Spooks: The Greater Good, directed by Bharat Nalluri is a film that plays staunchly by the rules when spy films are considered. This is a film that makes absolutely no effort to differentiate itself from films similar within its genre and such a clear overlook sees it firmly in the back of the class and lacking any sort of real purpose when compared to other, better films of the same structure, past and present.
This spy thriller tells the story of Will Holloway, played by Kit Harington who is brought back into the MI5 fold when his mentor Harry Pearce played by Peter Firth, seemingly goes rogue and it is the task of Holloway to find him and bring him back in. Doing so will not only stop an oncoming terrorist attack that threatens the lives of hundreds of innocent people but also the identity of the traitor within the MI5 ranks will hopefully also be uncovered.
Spooks is a film with a paper thin plot, this becomes very clear from about 15 minutes into the film and while it does try to surprise you with what seem like crazy and unexpected twists, what quickly becomes the problem for the entire story is that it is something I’ve seen many times before. This is an issue that plagues almost every aspect of this film, almost nothing is new or different, I have seen a multitude of TV shows and films with the exact same story, ones that hit similar beats and ones that do it much better and more stimulating than Spooks ever does.
One area of Spooks I was confident would deliver was Kit Harington, someone who has already proved himself at being an exciting and competent actor in the hugely popular Game of Thrones. Sadly this wasn’t the case and it was of no fault of Mr Harrington himself. Where he is let down is in the fact that they seemed to have forgotten to give Harrington a character to actually play. The setup and the development of his character is (like the story) so paper thin and uninteresting, it baffled me as to why they even bothered hiring such a talented actor. The only things that he seemed to have to do in this film was run after/towards something deemed to be important and then scowl and deliver some awfully written dialogue. Though Kit Harrington looked to be trying his best to get anything out of the character of Will Holloway, he just wasn’t able to create something from nothing.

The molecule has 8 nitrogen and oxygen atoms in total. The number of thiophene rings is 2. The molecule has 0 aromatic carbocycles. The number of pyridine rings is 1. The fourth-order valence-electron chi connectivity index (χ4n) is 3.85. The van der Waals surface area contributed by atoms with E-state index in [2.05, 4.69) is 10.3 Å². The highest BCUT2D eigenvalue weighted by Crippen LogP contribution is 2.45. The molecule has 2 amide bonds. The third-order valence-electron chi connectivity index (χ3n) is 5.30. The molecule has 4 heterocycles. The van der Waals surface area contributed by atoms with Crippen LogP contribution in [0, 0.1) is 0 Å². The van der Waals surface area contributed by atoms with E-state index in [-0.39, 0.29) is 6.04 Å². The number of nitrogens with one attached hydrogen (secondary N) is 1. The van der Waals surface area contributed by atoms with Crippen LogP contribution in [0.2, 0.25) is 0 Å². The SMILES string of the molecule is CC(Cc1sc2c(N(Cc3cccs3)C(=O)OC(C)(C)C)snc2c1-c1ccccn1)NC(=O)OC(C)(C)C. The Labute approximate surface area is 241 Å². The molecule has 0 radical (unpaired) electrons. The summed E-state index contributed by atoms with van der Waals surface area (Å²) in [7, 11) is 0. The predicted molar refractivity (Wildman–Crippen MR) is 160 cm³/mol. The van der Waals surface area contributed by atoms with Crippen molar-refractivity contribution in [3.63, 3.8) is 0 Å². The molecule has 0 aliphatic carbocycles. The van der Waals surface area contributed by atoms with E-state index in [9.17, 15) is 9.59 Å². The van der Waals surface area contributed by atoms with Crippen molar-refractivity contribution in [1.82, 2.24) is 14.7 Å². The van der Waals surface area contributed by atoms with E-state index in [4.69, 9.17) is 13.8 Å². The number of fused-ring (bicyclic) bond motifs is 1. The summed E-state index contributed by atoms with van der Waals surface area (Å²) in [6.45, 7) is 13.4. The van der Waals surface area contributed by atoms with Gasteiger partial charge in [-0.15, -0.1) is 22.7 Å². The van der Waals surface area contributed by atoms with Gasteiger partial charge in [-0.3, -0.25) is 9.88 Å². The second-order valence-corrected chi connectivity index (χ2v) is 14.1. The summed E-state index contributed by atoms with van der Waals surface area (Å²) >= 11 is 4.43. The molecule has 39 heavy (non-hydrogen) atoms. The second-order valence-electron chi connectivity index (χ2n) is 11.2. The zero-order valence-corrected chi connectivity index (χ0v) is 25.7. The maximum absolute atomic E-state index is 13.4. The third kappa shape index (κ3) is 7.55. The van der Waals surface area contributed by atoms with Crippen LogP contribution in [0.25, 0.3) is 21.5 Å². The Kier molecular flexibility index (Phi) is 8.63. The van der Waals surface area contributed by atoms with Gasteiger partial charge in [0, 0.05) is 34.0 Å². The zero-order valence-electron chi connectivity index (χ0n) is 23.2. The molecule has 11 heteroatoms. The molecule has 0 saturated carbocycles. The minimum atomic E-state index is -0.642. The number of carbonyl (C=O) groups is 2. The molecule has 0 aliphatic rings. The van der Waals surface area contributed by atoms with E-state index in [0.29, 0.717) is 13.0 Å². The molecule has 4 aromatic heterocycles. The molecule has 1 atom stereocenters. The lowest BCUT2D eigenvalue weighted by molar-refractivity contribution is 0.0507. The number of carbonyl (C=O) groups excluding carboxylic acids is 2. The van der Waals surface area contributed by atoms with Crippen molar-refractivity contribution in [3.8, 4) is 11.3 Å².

This leads onto the other actors/characters in Spooks, all of which were left, once again with nothing worthwhile to work with, apart from maybe Peter Firth’s character, Harry Pearce. The character of Harry Pearce was probably the only interesting part of the entire film and that’s probably because before this film he had 10 seasons worth of the Spooks television show to hone and understand his character. I would have happily just spent the majority of this film getting to dive deeper into the clearly messed up psyche of Firth’s character and though we do get hints of it through out, it is certainly no were near enough.
So yes the other not so varied assortment of characters. What I’ll say about them is that if you want to see a cast of characters scowl at one another for an hour and a half, then this is certainly the film for you but to any sane person out there, I want to prepare you for the fact that there is no one other than the character of Harry Pearce who has anything of worth to offer. Now I do want to reiterate that I in no way blame the great list of British actors who fill the screen, these are actors who I have seen in many other TV shows and films and have enjoyed what they have done, it is the writing and the direction that so frustratingly lets them down. Watching two stoic characters play eye spy and have the answer be rain as they sit in traffic and rain pours down on them is not interesting to watch.
It’s safe to say that Spooks: The Greater Good is a difficult film to watch, unfortunately though, it is difficult to watch for the worst reason, Spooks is a boring, uninspired film. When the credits finally rolled and I left the cinema, I was perplexed as to the purpose of the film. This is a film that is… is just there and doesn’t really do anything to warrant your attention. It’s a shame really because had there been more effort put into any aspect of the film then maybe, just maybe we could have had a new and exciting spy property for the big screen, which is very much not the case.
I think it’s obvious that I will not be recommending Spooks: The Greater Good, a film with nothing to offer and one that certainly doesn’t need your time or money wasted on it.